Observation 26412: Amanita amerimuscaria Tulloss & Geml nom. prov.

When: 2009-10-03

Collection location: Luzerne Co., Pennsylvania, USA [Click for map]

Who: Dave in NE PA

Specimen available

These pale colored ones were mixed in with the more typical yellow variety. There were plenty of each type growing nin close proximity to one another. As I understand it, the color variants for eastern NA muscaria types do not constitute individual species status. It’s interesting that distinctly different color varieties occur very close to one another. Lawn nearby Norway Spruce.


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Add Comment
By: Erlon (Herbert Baker)
2014-04-26 19:33:20 PDT (-0700)

It appears there are two white forms of A. chrysoblema in the east. One that is a true albino?, and one that is created due to loss of pigment by environmental factors.

That’s a really interesting hypothesis, Herb.
By: Dave W (Dave W)
2014-04-26 10:42:18 PDT (-0700)

Here’s an obs made from the same location during the same time period. Within the notes is an explanation about the co-mingling of yellow ones with the pale ones.

Hi Dave
By: Erlon (Herbert Baker)
2014-04-26 09:04:26 PDT (-0700)

I think they are the same species, according to recent DNA work.
“This entity may have to be treated as a morphological (white) variant of Amanita muscaria var. flavivolvata. In which case, the present name would take precedence at the rank of species." Rod Tulloss


Herb, do you think the more colorful…
By: Dave W (Dave W)
2014-04-25 22:02:18 PDT (-0700)

examples that grow along with these may be the same species? What characters separate A. chrysoblema from var, guessowii?

By: Erlon (Herbert Baker)
2014-04-25 18:49:07 PDT (-0700)

A. chrysoblema is polymorphic.

Thanks David,
By: groundhog
2014-04-25 13:53:17 PDT (-0700)

This material has been accessioned to Rod’s herbarium.

I have my doubts about this…
By: Dave W (Dave W)
2014-01-29 05:45:50 PST (-0800)

collection representing the true eastern NA white muscaria. The particular location where I find these typically offers yellow, orange, and almost white ones growing together. It’s an open area that gets plenty of sun, and in the fall, when this collection was made, this is one of the first places in my area to get frost. So I suspect that weather conditions influence the cap color.

Rod, do you think it would be useful for me to make collections from this spot? This past year was very dry, and the autumn Amanitas were scarce.

Hi Herb.
By: Dave W (Dave W)
2013-11-18 05:32:54 PST (-0800)

Thanks for updating some of my old muscaria obses. The site where these were collected annually feature yellow, orange, and the very pale types seen here. For the time being, it seems reasonable to lump these under the heading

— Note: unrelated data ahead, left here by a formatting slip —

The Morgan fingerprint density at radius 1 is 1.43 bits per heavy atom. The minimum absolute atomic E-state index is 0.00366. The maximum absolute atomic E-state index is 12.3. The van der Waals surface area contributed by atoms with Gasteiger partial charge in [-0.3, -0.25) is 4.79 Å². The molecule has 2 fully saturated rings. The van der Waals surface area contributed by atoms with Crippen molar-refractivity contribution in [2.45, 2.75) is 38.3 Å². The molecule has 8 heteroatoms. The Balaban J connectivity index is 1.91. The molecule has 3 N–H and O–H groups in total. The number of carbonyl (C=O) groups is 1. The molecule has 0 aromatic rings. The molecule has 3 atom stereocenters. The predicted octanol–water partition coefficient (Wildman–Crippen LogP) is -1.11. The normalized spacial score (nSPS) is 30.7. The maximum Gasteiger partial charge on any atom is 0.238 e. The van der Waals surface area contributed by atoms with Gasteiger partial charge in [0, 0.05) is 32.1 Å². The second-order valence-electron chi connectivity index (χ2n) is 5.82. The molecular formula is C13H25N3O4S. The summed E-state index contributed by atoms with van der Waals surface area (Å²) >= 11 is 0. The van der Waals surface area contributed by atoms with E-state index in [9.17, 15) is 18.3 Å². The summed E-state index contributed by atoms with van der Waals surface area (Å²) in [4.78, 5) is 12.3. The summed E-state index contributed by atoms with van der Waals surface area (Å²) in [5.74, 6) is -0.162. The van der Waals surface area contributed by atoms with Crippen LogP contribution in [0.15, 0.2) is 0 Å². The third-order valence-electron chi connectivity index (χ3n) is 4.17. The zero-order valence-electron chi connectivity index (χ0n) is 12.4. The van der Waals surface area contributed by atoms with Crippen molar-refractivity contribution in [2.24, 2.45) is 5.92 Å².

var. guessowii." Other similar obses made under name Dave W will likely show the location as Bear Creek, which specifies the location where these were collected.

By: Erlon (Herbert Baker)
2009-10-09 20:25:43 PDT (-0700)
..sun bleached specimen of Amanita amerimuscaria, this is an example of the legendary “silver fly-agaric”, supposedly more potent then its yellow counterpart. There may be something to this legend, ibotenic acid is converted into the more psychoactive muscimol by UV rays and naturally through the drying process.
Good initiative
By: R. E. Tulloss (ret)
2009-10-09 14:50:46 PDT (-0700)

If you can get yellow and white from a single site, then I will do my best to have the samples get to Dr. Geml.

Very best,


There does appear to be a bit of yellow
By: Dave in NE PA
2009-10-09 14:31:21 PDT (-0700)

or orange pigment in these caps. But the difference between these and the nearby yellows was quite dramatic. There had been little rainfall during the previous several days, and many of the Amanitas (including some of each color) grew out in the open with only spruce in the general vicinity. It could very well have been that the white ones were a few days older than the yellows, and that a shower had affected the former. I really should have got some yellows for a paired sample. My guess is that some of each will again become available next week.

disappearing yellow…
By: R. E. Tulloss (ret)
2009-10-09 10:50:34 PDT (-0700)

All the times I have found a white specimen of A. amerimuscaria I have discovered that it has been through a good heavy rain and the buttons near it were all yellow-capped. I think that MANY collections of white amerimuscaria have had their yellow pigment washed away. Also, if leaves stick to the top of a yellow amerimuscaria, sometimes pigment does not develop in the “shade” of the attached leaf. Low or no exposure to sun apparently can prevent the development or permanence of the yellow pigment.

Very best,


Created: 2009-10-08 17:53:49 PDT (-0700)
Last modified: 2018-01-04 09:42:57 PST (-0800)
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